The mythic “Band” we hoped never would end

Once Were Brothers

The Band were a roots, rock group.

Their original members were four Canadians and one American.

The American was Rick Danko (bass guitar, vocals, fiddle).

The other four were Garth Hudson (keyboards, accordion, saxophone), Richard Manuel (keyboards, drums, vocals), Robbie Robertson (guitar, vocals), and Levon Helm (drums, vocals, mandolin, guitar).

The Band was different, one of the first who fused country music and early rock and roll plus there was a Motown or STAX style blues mixed in. Robbie is credited as writer or co-writer of the majority of the Band's songs (that would later cause problems) because he received most of the songwriting royalties generated from the music.

Only Robbie and Garth are still with us.

Once Were Brothers is a tell-all film or sorts, a 2019 Canadian documentary film, directed by Daniel Roher. A portrait of the influential roots rock group The Band, the film is based in part on Robbie Robertson's 2017 memoir Testimony.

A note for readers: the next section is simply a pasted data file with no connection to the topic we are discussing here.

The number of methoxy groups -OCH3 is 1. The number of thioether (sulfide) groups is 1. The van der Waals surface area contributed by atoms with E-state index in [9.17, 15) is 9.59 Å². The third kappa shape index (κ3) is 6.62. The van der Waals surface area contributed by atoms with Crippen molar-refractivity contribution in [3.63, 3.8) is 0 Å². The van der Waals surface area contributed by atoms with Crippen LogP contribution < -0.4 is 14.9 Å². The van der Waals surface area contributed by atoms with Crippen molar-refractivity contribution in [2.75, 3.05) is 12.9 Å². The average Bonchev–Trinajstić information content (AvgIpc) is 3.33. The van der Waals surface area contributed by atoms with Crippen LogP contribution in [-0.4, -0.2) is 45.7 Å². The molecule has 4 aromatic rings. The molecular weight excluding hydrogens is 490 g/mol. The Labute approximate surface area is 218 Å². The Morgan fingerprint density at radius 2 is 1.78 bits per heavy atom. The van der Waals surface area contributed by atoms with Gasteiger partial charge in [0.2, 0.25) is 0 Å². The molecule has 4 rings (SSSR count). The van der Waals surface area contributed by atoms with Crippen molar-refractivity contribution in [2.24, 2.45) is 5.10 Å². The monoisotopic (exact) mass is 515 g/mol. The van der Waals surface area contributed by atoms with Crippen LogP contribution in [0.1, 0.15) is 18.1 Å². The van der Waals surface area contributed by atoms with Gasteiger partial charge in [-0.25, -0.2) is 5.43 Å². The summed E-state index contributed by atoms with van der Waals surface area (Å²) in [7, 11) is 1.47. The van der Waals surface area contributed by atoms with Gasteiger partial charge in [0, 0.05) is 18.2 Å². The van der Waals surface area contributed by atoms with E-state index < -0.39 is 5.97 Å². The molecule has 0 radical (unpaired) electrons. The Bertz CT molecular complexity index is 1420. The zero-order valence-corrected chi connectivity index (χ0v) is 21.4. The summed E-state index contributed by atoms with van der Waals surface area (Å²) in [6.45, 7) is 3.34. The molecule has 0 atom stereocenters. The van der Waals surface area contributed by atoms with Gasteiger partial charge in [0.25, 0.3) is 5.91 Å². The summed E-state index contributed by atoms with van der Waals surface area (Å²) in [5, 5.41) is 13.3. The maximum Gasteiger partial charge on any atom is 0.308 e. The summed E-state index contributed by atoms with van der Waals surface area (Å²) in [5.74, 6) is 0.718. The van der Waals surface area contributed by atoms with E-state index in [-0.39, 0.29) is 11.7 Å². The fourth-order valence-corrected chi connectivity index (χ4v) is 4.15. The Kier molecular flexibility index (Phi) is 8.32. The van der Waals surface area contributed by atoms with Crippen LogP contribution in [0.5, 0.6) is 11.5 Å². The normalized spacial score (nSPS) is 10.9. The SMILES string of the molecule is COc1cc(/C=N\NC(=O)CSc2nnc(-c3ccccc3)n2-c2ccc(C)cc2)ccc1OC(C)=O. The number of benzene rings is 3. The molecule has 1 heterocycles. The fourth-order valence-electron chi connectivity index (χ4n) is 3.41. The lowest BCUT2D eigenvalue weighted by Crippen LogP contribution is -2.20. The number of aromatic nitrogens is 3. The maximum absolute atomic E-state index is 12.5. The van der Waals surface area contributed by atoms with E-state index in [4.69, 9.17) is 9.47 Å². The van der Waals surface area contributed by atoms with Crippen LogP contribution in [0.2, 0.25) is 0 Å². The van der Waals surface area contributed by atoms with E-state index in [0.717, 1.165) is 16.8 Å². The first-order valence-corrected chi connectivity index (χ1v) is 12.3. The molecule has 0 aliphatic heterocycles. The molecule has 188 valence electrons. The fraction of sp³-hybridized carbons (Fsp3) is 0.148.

The semi-documentary serves as a confessional, cautionary, and occasionally humorous tale of Robbie's young life and the creation of one of the most enduring groups in the history of popular music, The Band.

I was especially interested in tales from the Big Pink, which was a house in West Saugerties, New York, which was the location where Bob Dylan and The Band recorded The Basement Tapes, and The Band wrote their album Music from Big Pink.

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